'Notes on an Execution' is a different kind of serial killer story, and a brilliant one

·3 min read

There’s no mystery at the heart of “Notes on an Execution,” Danya Kukafka’s poetic and mesmerizing second novel (William Morrow, 320 pp., ★★★★ out of four, out Tuesday).

Serial killer Ansel Packer is on death row for four murders we know he committed. When we meet him, he’s ticking down the last 12 hours of his life, hoping in equal measure for a reprieve from the state or a fantastic escape – neither seems like a realistic possibility – while also examining the choices he made that brought him to his ultimate fate: “There must have been a time…[a] time before you were like this.”

The truth is sobering: There isn’t a time. Packer has always been the man we meet. As a child, he tortured animals, flayed them and displayed them. He was the kind of kid we know all too well in reality and fiction, the kind who ends up recognizable by a single name, like Dahmer, or by a horrific nickname, like the Night Stalker. Our desire to know more about these men – always men – has fueled our entertainment for far too long, but principally since the 1980s, when Thomas Harris’ depiction of Hannibal Lecter in “Red Dragon” and then, more notably, in “The Silence of the Lambs,” helped launch a macabre genre that became more prurient and exploitative of women with each passing year. Most serial killers are not charming and erudite with fascinating motivations. Most have no motivation at all. There rarely is a why. It’s that absence that is so hard for us to reckon with.

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“Notes on an Execution,” by Danya Kukafka.
“Notes on an Execution,” by Danya Kukafka.

It’s here that Kukafka makes her first – and best – decision: She focuses the novel’s dramatic energy not on Packer but on the women left in the ripple of his actions. These are not the victims of Packer’s crimes in a direct way, but rather the women who live in the wake of his existence. His mother, Lavender. His ex-wife’s twin sister, Hazel. Saffron, a young woman who lived with Packer in a foster home and later, as a detective, becomes obsessed by him. Their stories frame the murders that put Ansel away, but their stories are also about their own narrow escapes.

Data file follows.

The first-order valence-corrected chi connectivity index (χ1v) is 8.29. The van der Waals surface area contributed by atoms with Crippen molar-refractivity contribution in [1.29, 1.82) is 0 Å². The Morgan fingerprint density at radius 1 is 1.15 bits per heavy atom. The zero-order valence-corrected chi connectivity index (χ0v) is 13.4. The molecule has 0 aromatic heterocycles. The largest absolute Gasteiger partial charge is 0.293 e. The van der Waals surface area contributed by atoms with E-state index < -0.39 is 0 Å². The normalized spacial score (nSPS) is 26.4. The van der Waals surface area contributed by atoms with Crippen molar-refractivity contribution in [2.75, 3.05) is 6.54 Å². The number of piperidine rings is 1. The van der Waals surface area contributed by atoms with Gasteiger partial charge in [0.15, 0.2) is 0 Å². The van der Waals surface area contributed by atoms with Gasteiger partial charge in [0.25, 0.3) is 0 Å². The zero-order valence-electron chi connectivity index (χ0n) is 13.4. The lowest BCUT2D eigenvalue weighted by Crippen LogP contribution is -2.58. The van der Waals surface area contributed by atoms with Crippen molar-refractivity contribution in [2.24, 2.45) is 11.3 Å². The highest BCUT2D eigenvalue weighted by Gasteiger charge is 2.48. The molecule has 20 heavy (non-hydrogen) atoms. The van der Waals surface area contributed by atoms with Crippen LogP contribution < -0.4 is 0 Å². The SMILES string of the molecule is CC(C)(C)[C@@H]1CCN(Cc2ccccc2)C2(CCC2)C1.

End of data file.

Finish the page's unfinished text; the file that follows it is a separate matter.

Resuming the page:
Each woman is ruled by the consequences of her actions, none more so than Lavender. Pregnant at 17 and imprisoned in her own home by Ansel’s father shortly thereafter, her eventual flight from her abusive husband results in Ansel and his infant brother being left behind to fend for themselves. It’s a choice that surely saves Lavender’s life … and may have saved Ansel’s, too. But for what end? To birth a serial killer?

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It’s an impossible weight for a mother to imagine, but Kukafka handles it with grace and empathy and terrible, enduring beauty: “Lavender knew, then, that the world was a forgiving place. That every horror she had lived or caused could be balanced with such gutting kindness. It would be a tragedy, she thought – inhumane – if we were defined only by the things we left behind.”

And that’s true. Lavender is not defined by the past. None of the characters are. They are haunted by it.

Hazel and Saffron face equally chilling decisions, if that’s imaginable, and in each case Kukafka frames their conclusions with honesty and an eye toward their own agency. They must live, somehow. In that way, “Notes on an Execution” is reminiscent of Ivy Pochoda’s excellent “These Women,” both novels sharing a victim-forward narrative that is a relief to read after years of serial killer hagiography. It’s also no less thrilling.

“Notes on an Execution” is a career-defining novel – powerful, important, intensely human, and filled with a unique examination of tragedy, one where the reader is left with a curious emotion: hope.

This article originally appeared on USA TODAY: Danya Kukafka’s latest is a different kind of serial killer story

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